Apart from that, in a helpless attempt to increase the tension, I confess that I will indeed only be able to answer the question of the problem formulated above with “No”. It is NOT possible. At least, it is not possible to examine a single assessment. For, there it remains, as also expressed before, merely a statement, in the form of the prognosis “The event occurs with a probability of x per cent. The counter probability is 1-x percent.” Then the random experiment, the unique one, is carried out. And indeed: the event occurs or the counter-event occurs.

So we definitely cannot test a single prediction. Since we cannot test a single one, in principle we cannot test many different ones. But we can test the quality of the predictor. So this person repeatedly assigns a probability to such events (one-time, non-repeatable ones). And little by little we find out whether he is a good prophet, if you like this term on the subject. And a good prophet can even be identified by his own numbers with the help of my method.

The quality check of this prophet in comparison with other prophets still seems relatively simple. Because it goes like this: Bet on your own estimates, count money afterwards. Good prophet = lots of money. But a method that can be measured against oneself as well as compared with others, that sounds tempting, doesn’t it? So one could make predictions on any event without any comparative figures and then make the statement d with one’s own numerical material: The predictions were good.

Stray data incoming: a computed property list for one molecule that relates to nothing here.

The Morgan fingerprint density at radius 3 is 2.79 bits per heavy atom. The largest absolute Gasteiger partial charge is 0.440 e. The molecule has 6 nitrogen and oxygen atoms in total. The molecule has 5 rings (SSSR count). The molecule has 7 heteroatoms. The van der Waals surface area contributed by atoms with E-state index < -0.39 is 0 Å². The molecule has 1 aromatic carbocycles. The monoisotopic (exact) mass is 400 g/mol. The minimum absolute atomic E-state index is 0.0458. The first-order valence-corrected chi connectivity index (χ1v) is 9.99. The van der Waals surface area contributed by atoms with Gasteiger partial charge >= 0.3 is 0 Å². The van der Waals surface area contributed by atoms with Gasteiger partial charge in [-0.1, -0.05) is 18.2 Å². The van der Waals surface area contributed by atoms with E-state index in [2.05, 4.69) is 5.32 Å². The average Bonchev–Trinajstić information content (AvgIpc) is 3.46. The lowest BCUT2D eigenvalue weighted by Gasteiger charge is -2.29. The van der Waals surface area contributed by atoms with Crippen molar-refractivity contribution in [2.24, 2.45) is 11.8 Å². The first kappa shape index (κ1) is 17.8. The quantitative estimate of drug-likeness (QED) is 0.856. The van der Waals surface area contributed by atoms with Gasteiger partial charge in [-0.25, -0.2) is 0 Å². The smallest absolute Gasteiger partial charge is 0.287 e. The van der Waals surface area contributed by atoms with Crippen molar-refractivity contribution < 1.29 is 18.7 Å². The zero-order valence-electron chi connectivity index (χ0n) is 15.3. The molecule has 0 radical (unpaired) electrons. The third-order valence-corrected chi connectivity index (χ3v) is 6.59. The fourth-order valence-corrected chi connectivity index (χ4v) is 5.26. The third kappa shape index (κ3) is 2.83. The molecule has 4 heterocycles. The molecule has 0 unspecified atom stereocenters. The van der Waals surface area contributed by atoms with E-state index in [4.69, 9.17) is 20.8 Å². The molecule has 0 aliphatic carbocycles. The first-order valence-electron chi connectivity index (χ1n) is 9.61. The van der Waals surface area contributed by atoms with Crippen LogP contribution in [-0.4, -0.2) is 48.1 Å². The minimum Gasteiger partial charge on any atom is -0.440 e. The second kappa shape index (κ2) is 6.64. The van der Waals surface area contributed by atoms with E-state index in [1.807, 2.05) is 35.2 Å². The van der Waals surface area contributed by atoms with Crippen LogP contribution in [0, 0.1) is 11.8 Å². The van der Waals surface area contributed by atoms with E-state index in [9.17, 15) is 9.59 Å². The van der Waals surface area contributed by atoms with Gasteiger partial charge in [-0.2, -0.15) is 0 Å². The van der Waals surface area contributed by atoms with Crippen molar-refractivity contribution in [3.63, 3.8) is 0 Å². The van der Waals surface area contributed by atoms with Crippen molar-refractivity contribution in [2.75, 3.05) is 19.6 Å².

Enough suspense, here is the method. All that is actually used is the expected value. That sounds amazingly banal. But the expected value of a probability? That sounds a bit reckless. Nevertheless, this value exists. How can it be determined? Well, in the same way as an expected value is determined. By multiplying the individual probabilities by the result value of the random variable. But here the random variable is itself a probability. So a 70% event occurs at 70%, a 30% event occurs at 30%. So we multiply out (in the example the numbers do not add up to 100% by chance), so 70%70% + 30%30% = 0.70.7 + 0.30.3 = 049 + 0.09 = 0.58 or 58%.

So if we estimate an event whose probability of occurrence we can only estimate and which will never be known to be 70%, then we would produce an expected value of 58%. What does this expected value mean? In principle, we can help ourselves quite simply. We pretend that we actually know the probability of occurrence and can repeat the experiment. And then let’s see what would happen in the long run.